How Television has Changed Politics:

Ali C. Monroe
History of Television and Politics
Television was introduced in America in 1940 and
soon after substituted the radio as the main source
of information (Noble, 211).
The television has changed the way we see politics
and politicians and this all started in the 1950s.
In the 1950s Americans were able to be more
informed and aware of politics.
The first political campaign to place ads on
television was in 1952 for Dwight D. Eisenhower.
Television in America
The television is an
important technology in
the life of most
“Watching TV was the
leisure activity that
occupied the most time
(2.8 hours per day),
accounting for about
half of leisure time, on
average, for those age
15 and over. (Bureau of
Labor Statistics)”
Politics in America
“As the age of
progresses the
Reagans will
be the rule,
not the
exception. To
be perfect for
television is all
a President
has to be
these days,”
Gore Vidal.
Political Campaigns
Political campaigns are widely broadcasted in America.
The culture of watching debates and getting information
instantly through television has not always been around.
The politics of running for any position of office in the
United States has changed drastically throughout the
Television has changed the way we see candidates as
well as how candidates run for office, from the haircuts
they have to the clothes they wear Americans can watch
how politicians appear on a day-to-day basis.
Good Looking Presidents since the Advent of Television
“I was reminded today of the commonly held belief
that since the advent of mass media – good looks is
a critical advantage in winning the Presidency of
the United States (Harding, 3).”
Kennedy is a perfect example of this; in shaping his
legend, Kennedy’s personal charm helped. A witty
and articulate speaker, he seemed built for the age
of television. To watch him on film today is to be
struck by the power of his presence and the wit and
elegance of his oratory.
Politics According to Television
With consultants and
more viewers, politicians
are able to seem likeable
and familiar to the
American people.
From outfits to new
haircuts, the American
people expect their
candidates to look their
best at every
Advertisements capture
these ideas best.
Looking like the Perfect Candidate
Millions of dollars are spent every year, from both
parties, on makeup, ads, outfits, etc.
Not only is it the physical things, such as outfits and haircuts, it is
additionally the price of a consultant to tell the candidates
what they should wear, look like, and say.
“Politicians often wear makeup for photo and video
shoots. Federal campaigns, on at least 26 different
occasions since 2002, reported paying for haircuts and
other primping -- services totaling $7,443, according to
an analysis by The Politico of Federal Election
Commission data. (Vogel, 1)”
Politics and Primping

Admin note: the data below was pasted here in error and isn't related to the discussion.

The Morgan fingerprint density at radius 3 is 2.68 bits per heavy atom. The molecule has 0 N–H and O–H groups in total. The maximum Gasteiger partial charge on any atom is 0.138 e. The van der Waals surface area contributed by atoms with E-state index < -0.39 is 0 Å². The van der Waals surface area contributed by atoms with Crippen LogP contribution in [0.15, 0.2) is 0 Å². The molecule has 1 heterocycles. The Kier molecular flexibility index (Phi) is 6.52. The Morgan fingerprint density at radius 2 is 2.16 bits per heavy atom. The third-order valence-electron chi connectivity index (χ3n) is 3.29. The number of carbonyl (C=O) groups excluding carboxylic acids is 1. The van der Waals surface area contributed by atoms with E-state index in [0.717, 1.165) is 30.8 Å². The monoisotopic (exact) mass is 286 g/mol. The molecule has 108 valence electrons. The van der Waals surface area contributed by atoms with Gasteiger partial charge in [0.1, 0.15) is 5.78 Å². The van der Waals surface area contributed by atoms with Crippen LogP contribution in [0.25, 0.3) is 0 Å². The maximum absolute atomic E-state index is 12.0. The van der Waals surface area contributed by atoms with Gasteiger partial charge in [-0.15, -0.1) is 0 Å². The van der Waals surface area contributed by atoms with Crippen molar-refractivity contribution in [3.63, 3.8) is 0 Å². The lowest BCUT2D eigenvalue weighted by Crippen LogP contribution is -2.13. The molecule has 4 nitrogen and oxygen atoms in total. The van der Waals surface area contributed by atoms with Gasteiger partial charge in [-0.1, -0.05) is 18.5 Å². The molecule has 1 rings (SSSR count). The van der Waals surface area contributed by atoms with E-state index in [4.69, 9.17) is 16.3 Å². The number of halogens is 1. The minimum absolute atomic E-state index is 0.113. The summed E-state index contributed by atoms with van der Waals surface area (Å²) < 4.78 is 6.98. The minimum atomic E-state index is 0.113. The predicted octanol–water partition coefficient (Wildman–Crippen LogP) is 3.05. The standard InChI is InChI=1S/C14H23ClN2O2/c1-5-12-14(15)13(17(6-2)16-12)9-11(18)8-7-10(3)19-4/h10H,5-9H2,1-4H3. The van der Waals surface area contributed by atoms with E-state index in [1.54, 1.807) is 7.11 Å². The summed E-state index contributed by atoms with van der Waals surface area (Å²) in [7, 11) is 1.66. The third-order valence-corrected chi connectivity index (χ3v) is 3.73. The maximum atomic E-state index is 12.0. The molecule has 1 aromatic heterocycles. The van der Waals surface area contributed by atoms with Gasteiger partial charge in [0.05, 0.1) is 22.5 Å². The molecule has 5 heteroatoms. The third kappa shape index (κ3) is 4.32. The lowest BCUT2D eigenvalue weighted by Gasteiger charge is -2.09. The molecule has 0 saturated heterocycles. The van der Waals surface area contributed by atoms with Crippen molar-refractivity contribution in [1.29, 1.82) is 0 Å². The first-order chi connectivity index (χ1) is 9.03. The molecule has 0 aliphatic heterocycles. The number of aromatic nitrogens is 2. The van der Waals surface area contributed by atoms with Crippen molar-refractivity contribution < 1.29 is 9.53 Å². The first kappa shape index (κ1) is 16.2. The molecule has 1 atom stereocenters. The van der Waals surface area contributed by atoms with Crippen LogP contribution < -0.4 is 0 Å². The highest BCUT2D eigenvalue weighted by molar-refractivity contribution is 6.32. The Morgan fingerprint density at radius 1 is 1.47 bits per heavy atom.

In the last presidential election,
“Romney spokesman Kevin
Madden confirmed that the
payments — actually two
separate $150 charges — were
for makeup, though he said the
former Massachusetts governor
had only one session with Hidden
Beauty of West Hills, Calif.
(Vogel, 1)”
This costly spending on looks and
appearance does not stop at just
makeup, it additionally includes
haircuts, “And Democratic
presidential candidate John
Edwards refunded $800 his
campaign shelled out for two
haircuts after he was criticized
for them. (Vogel, 1)”
Women in Politics as shown on TV
Whether discussing what the first
lady wore to a dinner or how a
female running mate dressed,
women are many times critiqued
on what they wear, how their hair
looks, etc; women additionally
spend costly amounts of money
during campaigns.
Sarah Palin, who was torn to
shreds in comedy sketches (such as
SNL) about her ‘costly’ looks “Since
her selection as John McCain's
running mate, the Republican
National Committee spent more
than $150,000 on clothing and
make-up for Gov. Sarah Palin.”
“Apparently, a
democracy is a
place where
elections are
held at great
cost without
issues and with
-Gore Vidal.
In conclusion, the television has not only changed the
common, everyday American culture, but has
additionally changed the way we view our political
It is amazing that in less than a century, the television
has transformed the way we not only view
candidates, but view politics on a much broader
From how we not only see candidates, receive
political name recognition, to even understanding
ideas about issues in the political world, the
television has changed the way we not only spend
out pastime but how we receive information, which is
why it is such a powerful tool to the American
political system.
Works Cited
Bazerman, Charles. “The Production of Technology and the Production of Human Meaning.” New York.
Bureau of Labor Statistics. (United States Department of Labor) American Time Use Survey Summary.
Cohn, Nate (September 12, 2012). "Exploding the Reagan 1980 Comeback Myth". The New Republic.
Retrieved October 3, 2012.
Cowan, Ruth Schwartz. “The Industrial Revolution in the Home.” New York. Print.
Green, John . Demand Media. Synonym. “How Did Television Change the Politics of the 1950s?”
Harding, Lari. Huffington Post. “Palin Clothes spending has Democrats Salivating, Republicans Disgusted.”
Howard, Suzanne. Washington Post. “Mad Money: TV ads in the 2012 Presidential Campaign.” 2012.
Noble, David F. “The Religion of Technology: The Divinity of Man and the Spirit of Invention.” Penguin
Book, New York. 1999. Print.
Stanford University. Political Communication Lab. “Going Negative”
Vogel, Kenneth P. “Romney spent $300 on makeup ‘consulting.’ Politico. July 07.

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